How do you adequately pay tribute to a singer that has such a hold of your senses when so much has been written about him already? How do you do justice to the exceptional vocal magic that he possesses? And how do you articulate the many high points and countless hours of pleasure that his singing brought?. Worse of all how do you bid a proper goodbye – albeit for a short while – to such a wonderful emissary both of music and in personal character – an ambassador who has positively touched so many lives not through trashy, over the top buffoonery but simply by being himself?
It is quite impossible to effectively wrap all that has happened into one neat package. There are just too many instances, images and moments that are precious and unforgettable to say definitively that any one of them defines the special connections that David has forged with us. The tapestry of David’s journey with his fans all these years does not easily lend itself to being woven.
I suppose the only meaningful way to pay homage to what David has meant to us is through his music. And in this, there is one piece of music that really stands out for me which – with its message – I think is a very fitting expression of what has transpired in recent days.
I don’t know whether it was by intent or by accident but for one brief 3 minute interval in the past the clueless folks at American Idol somehow got David. They understood him and saw where he was coming from and it resulted in a sublime recording in the studio version of ‘Think of Me‘. This song as all of you must recall was during Andrew Llyod Webber week on American Idol where David and his fellow contestants had to tackle stage musical numbers. It is an iconic number from The Phantom Of The Opera and performed by a female soprano.
But in David’s tender male tenor voice the song has been given a smooth contemporary pop feel. It’s evocative without being sappy, the emotional impact is sustained without the histrionics of lesser vocalists and although the arrangement is simple the vocals are no less powerful. It was such a mature performance – far more than his 17 years at that time. It’s a travesty that he has not been given more credit than he deserved for his beautiful interpretation of a classic.
It is also a shame that he has never sung this song in public since he graduated from American Idol. I hope that in the next 2 years as he embarks on his mission he will revisit some of his past performances and realize that in this song he really came into his own and displayed the potent vocal talent that has not surfaced much since then – largely due to the quality of material that he has had to deal with. In this rendition he truly lived up to his reputation of someone ‘born to sing‘. I hope that somehow David will find that same voice again, or at least some producer with a keen ear, in the near future as it is a shining example of his ability to weave pure gold out of hay.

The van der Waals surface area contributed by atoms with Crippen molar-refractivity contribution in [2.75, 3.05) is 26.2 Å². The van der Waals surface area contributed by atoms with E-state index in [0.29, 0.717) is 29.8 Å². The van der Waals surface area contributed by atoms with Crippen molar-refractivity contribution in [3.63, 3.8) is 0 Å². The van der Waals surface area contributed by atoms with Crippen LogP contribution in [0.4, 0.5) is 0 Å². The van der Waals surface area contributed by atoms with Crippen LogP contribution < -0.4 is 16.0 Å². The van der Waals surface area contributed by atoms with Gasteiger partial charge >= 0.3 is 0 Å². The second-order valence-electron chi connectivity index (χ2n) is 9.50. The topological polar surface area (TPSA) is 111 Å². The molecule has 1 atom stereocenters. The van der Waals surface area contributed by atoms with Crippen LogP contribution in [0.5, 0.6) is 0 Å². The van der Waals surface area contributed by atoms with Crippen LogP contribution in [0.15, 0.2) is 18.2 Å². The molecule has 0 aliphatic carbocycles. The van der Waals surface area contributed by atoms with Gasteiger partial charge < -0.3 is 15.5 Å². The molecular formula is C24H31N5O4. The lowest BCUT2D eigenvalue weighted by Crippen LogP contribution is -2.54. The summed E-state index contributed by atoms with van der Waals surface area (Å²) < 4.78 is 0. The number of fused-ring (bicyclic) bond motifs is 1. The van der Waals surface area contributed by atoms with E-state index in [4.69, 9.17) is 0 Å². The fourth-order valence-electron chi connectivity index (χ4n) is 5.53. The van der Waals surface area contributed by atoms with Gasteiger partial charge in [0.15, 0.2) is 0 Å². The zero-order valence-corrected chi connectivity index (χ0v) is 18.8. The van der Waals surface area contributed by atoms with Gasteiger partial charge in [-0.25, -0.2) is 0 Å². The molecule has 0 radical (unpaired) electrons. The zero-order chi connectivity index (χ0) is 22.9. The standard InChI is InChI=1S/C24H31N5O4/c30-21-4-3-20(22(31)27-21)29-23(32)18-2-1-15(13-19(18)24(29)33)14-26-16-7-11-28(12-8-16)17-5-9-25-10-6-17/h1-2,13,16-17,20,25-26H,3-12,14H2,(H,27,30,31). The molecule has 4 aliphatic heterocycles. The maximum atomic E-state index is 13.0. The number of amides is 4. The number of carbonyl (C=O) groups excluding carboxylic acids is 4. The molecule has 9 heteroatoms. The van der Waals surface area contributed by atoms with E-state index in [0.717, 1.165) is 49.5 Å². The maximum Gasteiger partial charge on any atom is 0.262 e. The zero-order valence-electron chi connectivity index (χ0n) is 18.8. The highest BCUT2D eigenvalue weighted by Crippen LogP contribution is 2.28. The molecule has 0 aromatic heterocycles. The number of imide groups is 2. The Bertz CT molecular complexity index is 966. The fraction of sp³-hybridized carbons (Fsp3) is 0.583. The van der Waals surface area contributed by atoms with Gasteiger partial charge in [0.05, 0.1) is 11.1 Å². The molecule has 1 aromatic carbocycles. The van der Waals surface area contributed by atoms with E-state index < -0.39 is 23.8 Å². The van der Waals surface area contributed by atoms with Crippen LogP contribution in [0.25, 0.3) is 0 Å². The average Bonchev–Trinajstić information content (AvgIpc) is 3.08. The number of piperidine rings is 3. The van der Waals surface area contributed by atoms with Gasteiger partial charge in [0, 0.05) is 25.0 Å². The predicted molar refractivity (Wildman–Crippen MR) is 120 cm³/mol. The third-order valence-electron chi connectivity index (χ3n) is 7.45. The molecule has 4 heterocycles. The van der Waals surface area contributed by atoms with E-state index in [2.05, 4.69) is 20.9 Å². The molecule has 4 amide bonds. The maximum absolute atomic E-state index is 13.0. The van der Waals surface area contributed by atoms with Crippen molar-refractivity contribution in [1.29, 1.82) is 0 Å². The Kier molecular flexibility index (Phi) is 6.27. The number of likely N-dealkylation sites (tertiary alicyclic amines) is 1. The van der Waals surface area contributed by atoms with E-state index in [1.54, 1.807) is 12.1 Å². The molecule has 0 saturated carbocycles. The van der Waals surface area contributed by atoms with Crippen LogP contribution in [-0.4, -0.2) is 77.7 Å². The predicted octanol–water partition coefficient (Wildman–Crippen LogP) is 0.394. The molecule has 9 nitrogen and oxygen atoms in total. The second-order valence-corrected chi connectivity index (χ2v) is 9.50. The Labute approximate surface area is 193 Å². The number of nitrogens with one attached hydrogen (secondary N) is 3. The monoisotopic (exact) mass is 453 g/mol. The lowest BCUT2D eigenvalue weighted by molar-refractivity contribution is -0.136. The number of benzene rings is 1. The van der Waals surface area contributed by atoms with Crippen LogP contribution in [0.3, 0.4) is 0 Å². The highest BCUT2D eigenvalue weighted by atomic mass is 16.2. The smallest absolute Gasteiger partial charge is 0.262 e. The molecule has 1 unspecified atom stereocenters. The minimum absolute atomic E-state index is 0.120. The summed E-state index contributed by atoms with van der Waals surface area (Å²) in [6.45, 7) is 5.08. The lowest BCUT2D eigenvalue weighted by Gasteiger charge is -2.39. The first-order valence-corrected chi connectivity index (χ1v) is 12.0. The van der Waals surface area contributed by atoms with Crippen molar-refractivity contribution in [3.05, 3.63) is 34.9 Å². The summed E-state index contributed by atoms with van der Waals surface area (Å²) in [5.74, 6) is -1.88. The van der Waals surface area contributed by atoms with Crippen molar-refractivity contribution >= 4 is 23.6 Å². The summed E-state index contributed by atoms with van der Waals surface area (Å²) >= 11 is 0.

Recall those days, Look back on all those times
Think of the things we’ll never do
There will never be a day when we won’t think of you..
Hasta leugo David…. for now.
=> 2 years
=> 24 months
=> 104 weeks
=> 730 days
=> 17,250 hours
=> 1,051,200 minutes
=> 63,072,000 seconds……!
The figures get more daunting the more you think about it. It’s like a fast receding express train, the longer you watch it the faster it seems to speed away.
When I was told about David’s decision, I wasn’t terribly surprised. It was a possibility that was always hanging in the air for as long as we knew David. That someday he would suspend his music career in servitude of a higher purpose wasn’t as remote as we would have liked to believe. But we probably never expected that such a step would actually come to pass. That the hammer did fall was in many ways shocking and numbing.
The decision has been made – although not without some trepidation and second guessing the way I see it – to heed a call from God no less. A call that most if not all LDS members like David has to answer. He has chosen to hang up his mic so to speak , ‘disappear’ for 2 years so that he can do God’s will.
But does it have to be this way?
Can’t we serve God by being kind, thoughtful, caring and loving to our fellow humans? Can’t we do God’s work by championing the cause of the downtrodden, speaking for those who don’t have a voice or teaching that might does not always make right? Is humility and empathy not godly enough? How about using our music to give pleasure to those of our listeners? Isn’t it noble enough to stir the emotions and hearts of countless people with the power of our voice alone? Aren’t these virtues good enough in the eyes of God?
Does serving God require us to disengage, disassociate and disconnect from the world in general? Are we assuming that God can be so demanding and unbending in his decrees? Do we really have to assume anonymity while in our service to God? Doesn’t it seem like we’re smearing his good name a wee bit here?
Are we to literally aimlessly wander around for the next 2 years, much like the Israelite did for 40 years, until we reach our promised land? Are we being punished here?
2 years of nothing but paucity, aridity and emptiness. See you in 2 years time.